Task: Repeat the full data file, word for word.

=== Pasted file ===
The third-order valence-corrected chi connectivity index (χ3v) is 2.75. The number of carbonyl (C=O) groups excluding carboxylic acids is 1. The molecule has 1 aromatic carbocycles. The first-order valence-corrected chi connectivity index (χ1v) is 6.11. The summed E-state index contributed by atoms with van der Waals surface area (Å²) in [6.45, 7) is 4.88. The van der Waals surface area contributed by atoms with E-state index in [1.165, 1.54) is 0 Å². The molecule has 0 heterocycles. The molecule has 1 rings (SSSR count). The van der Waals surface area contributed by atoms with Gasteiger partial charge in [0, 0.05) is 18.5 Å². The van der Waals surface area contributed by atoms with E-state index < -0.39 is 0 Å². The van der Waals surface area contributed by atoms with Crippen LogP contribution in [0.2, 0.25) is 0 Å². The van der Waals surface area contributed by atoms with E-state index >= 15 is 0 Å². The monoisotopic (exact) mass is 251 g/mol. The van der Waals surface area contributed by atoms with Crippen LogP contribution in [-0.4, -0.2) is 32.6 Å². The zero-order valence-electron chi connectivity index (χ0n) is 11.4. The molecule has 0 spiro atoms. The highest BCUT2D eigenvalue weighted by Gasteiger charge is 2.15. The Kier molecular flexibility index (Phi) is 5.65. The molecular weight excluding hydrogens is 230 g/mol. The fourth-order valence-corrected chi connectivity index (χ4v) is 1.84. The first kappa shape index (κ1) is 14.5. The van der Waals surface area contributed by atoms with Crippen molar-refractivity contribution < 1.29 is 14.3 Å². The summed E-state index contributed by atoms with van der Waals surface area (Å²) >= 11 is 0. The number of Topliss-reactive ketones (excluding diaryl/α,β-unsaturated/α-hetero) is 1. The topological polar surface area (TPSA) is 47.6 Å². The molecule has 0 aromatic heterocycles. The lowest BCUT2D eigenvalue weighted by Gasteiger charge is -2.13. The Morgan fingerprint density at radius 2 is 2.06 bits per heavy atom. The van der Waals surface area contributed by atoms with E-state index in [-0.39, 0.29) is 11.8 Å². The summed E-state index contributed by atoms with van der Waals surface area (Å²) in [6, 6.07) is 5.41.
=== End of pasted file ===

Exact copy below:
The third-order valence-corrected chi connectivity index (χ3v) is 2.75. The number of carbonyl (C=O) groups excluding carboxylic acids is 1. The molecule has 1 aromatic carbocycles. The first-order valence-corrected chi connectivity index (χ1v) is 6.11. The summed E-state index contributed by atoms with van der Waals surface area (Å²) in [6.45, 7) is 4.88. The van der Waals surface area contributed by atoms with E-state index in [1.165, 1.54) is 0 Å². The molecule has 0 heterocycles. The molecule has 1 rings (SSSR count). The van der Waals surface area contributed by atoms with Gasteiger partial charge in [0, 0.05) is 18.5 Å². The van der Waals surface area contributed by atoms with E-state index < -0.39 is 0 Å². The van der Waals surface area contributed by atoms with Crippen LogP contribution in [0.2, 0.25) is 0 Å². The van der Waals surface area contributed by atoms with E-state index >= 15 is 0 Å². The monoisotopic (exact) mass is 251 g/mol. The van der Waals surface area contributed by atoms with Crippen LogP contribution in [-0.4, -0.2) is 32.6 Å². The zero-order valence-electron chi connectivity index (χ0n) is 11.4. The molecule has 0 spiro atoms. The highest BCUT2D eigenvalue weighted by Gasteiger charge is 2.15. The Kier molecular flexibility index (Phi) is 5.65. The molecular weight excluding hydrogens is 230 g/mol. The fourth-order valence-corrected chi connectivity index (χ4v) is 1.84. The first kappa shape index (κ1) is 14.5. The van der Waals surface area contributed by atoms with Crippen molar-refractivity contribution < 1.29 is 14.3 Å². The summed E-state index contributed by atoms with van der Waals surface area (Å²) >= 11 is 0. The number of Topliss-reactive ketones (excluding diaryl/α,β-unsaturated/α-hetero) is 1. The topological polar surface area (TPSA) is 47.6 Å². The molecule has 0 aromatic heterocycles. The lowest BCUT2D eigenvalue weighted by Gasteiger charge is -2.13. The Morgan fingerprint density at radius 2 is 2.06 bits per heavy atom. The van der Waals surface area contributed by atoms with E-state index in [-0.39, 0.29) is 11.8 Å². The summed E-state index contributed by atoms with van der Waals surface area (Å²) in [6, 6.07) is 5.41.